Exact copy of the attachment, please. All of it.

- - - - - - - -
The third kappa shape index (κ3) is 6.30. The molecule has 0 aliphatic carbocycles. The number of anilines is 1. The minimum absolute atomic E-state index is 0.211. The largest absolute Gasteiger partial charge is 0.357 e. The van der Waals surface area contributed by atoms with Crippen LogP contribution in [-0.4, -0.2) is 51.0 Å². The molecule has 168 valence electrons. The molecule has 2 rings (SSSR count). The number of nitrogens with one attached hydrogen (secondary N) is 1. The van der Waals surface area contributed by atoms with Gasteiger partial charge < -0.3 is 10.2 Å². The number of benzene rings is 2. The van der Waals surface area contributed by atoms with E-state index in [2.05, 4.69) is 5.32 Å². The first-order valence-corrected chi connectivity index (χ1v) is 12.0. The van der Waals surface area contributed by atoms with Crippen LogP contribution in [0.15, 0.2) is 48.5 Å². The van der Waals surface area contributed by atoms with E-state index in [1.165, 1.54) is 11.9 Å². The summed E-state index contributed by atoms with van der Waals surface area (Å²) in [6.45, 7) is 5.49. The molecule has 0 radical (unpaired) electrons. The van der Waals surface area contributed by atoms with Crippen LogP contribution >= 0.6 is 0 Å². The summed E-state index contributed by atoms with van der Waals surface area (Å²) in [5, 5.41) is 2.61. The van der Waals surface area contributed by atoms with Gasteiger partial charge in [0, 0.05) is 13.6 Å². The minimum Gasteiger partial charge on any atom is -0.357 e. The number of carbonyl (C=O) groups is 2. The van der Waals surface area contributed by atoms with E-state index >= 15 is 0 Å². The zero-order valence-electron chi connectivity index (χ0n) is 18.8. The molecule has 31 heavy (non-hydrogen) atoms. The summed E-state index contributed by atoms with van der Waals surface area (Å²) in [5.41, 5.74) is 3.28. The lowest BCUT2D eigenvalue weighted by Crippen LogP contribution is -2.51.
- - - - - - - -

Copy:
The third kappa shape index (κ3) is 6.30. The molecule has 0 aliphatic carbocycles. The number of anilines is 1. The minimum absolute atomic E-state index is 0.211. The largest absolute Gasteiger partial charge is 0.357 e. The van der Waals surface area contributed by atoms with Crippen LogP contribution in [-0.4, -0.2) is 51.0 Å². The molecule has 168 valence electrons. The molecule has 2 rings (SSSR count). The number of nitrogens with one attached hydrogen (secondary N) is 1. The van der Waals surface area contributed by atoms with Gasteiger partial charge < -0.3 is 10.2 Å². The number of benzene rings is 2. The van der Waals surface area contributed by atoms with E-state index in [2.05, 4.69) is 5.32 Å². The first-order valence-corrected chi connectivity index (χ1v) is 12.0. The van der Waals surface area contributed by atoms with Crippen LogP contribution in [0.15, 0.2) is 48.5 Å². The van der Waals surface area contributed by atoms with E-state index in [1.165, 1.54) is 11.9 Å². The summed E-state index contributed by atoms with van der Waals surface area (Å²) in [6.45, 7) is 5.49. The molecule has 0 radical (unpaired) electrons. The van der Waals surface area contributed by atoms with Crippen LogP contribution >= 0.6 is 0 Å². The summed E-state index contributed by atoms with van der Waals surface area (Å²) in [5, 5.41) is 2.61. The van der Waals surface area contributed by atoms with Gasteiger partial charge in [0, 0.05) is 13.6 Å². The minimum Gasteiger partial charge on any atom is -0.357 e. The number of carbonyl (C=O) groups is 2. The van der Waals surface area contributed by atoms with E-state index >= 15 is 0 Å². The zero-order valence-electron chi connectivity index (χ0n) is 18.8. The molecule has 31 heavy (non-hydrogen) atoms. The summed E-state index contributed by atoms with van der Waals surface area (Å²) in [5.41, 5.74) is 3.28. The lowest BCUT2D eigenvalue weighted by Crippen LogP contribution is -2.51.